Former President Abdulla Yameen Abdul Gayoom has reignited his “India Out” campaign, signalling a resurgence in his political activity following his release from prison. The campaign, which advocates for the expulsion of Indian military personnel from the Maldives, underscores Yameen’s ongoing critique of foreign military presence as a threat to national sovereignty.

Yameen, whose 11-year sentence was recently overturned by the High Court prompting a retrial, has wasted no time in vocalising his disapproval of Indian troops’ involvement in Maldivian affairs. His release, after serving 480 days, comes amidst ongoing legal proceedings related to charges of bribery and money laundering connected to the lease of Aarah Island in Vaavu Atoll. Despite being barred from last year’s presidential elections due to these charges, Yameen has remained a vocal figure in Maldivian politics.

The former president’s reinvigorated stance reflects his persistent concern over Maldives’ territorial sovereignty and foreign policy autonomy, which he argues are compromised by the continued presence of Indian military assets. While the Maldivian government has taken steps towards reducing the Indian military footprint, confirming the return of personnel associated with operating military helicopters and a Dornier aircraft, Yameen casts doubt on the transparency and completeness of these efforts. He points out that although the personnel have been replaced, the aircraft are still operational under Indian civilians’ control.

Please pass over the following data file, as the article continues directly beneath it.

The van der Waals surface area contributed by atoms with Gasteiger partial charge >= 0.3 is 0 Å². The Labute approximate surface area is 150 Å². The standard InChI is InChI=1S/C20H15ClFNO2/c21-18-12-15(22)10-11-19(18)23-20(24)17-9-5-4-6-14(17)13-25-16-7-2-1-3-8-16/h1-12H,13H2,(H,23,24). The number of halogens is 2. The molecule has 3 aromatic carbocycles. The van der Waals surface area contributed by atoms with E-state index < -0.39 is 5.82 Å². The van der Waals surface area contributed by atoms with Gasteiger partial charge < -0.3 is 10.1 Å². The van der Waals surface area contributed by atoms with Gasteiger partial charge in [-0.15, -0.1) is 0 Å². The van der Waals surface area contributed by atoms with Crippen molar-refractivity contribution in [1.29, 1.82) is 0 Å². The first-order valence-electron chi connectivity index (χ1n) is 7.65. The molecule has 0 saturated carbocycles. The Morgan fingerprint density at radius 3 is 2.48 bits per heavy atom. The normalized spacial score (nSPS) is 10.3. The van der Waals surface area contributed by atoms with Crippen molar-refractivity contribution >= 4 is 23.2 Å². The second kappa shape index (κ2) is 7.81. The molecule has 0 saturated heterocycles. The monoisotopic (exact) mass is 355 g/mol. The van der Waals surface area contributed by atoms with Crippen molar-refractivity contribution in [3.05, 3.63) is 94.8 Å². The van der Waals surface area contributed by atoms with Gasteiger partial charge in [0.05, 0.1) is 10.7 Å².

Yameen’s tenure as president from 2013 to 2018 was marked by strained relations with India, stemming partly from his administration’s request for the withdrawal of Indian troops—a request that went unheeded. This historical tension sets the backdrop for his current criticisms of the existing administration’s handling of foreign military presence, which he and others in the opposition deem unconstitutional.

By revitalising the “India Out” campaign, Yameen not only challenges the current government’s policies but also positions himself as a defender of Maldivian sovereignty against perceived external encroachments. This move could potentially intensify domestic political contention and complicate Maldives’ foreign relations, especially with India.

As Yameen steps back into the political arena with renewed vigor, his campaign is likely to stir significant debate within the Maldives about the balance between maintaining national sovereignty and managing foreign relations. His actions suggest a strategic positioning that could influence the trajectory of upcoming political dynamics in the Maldives, impacting both domestic policy and international alignments.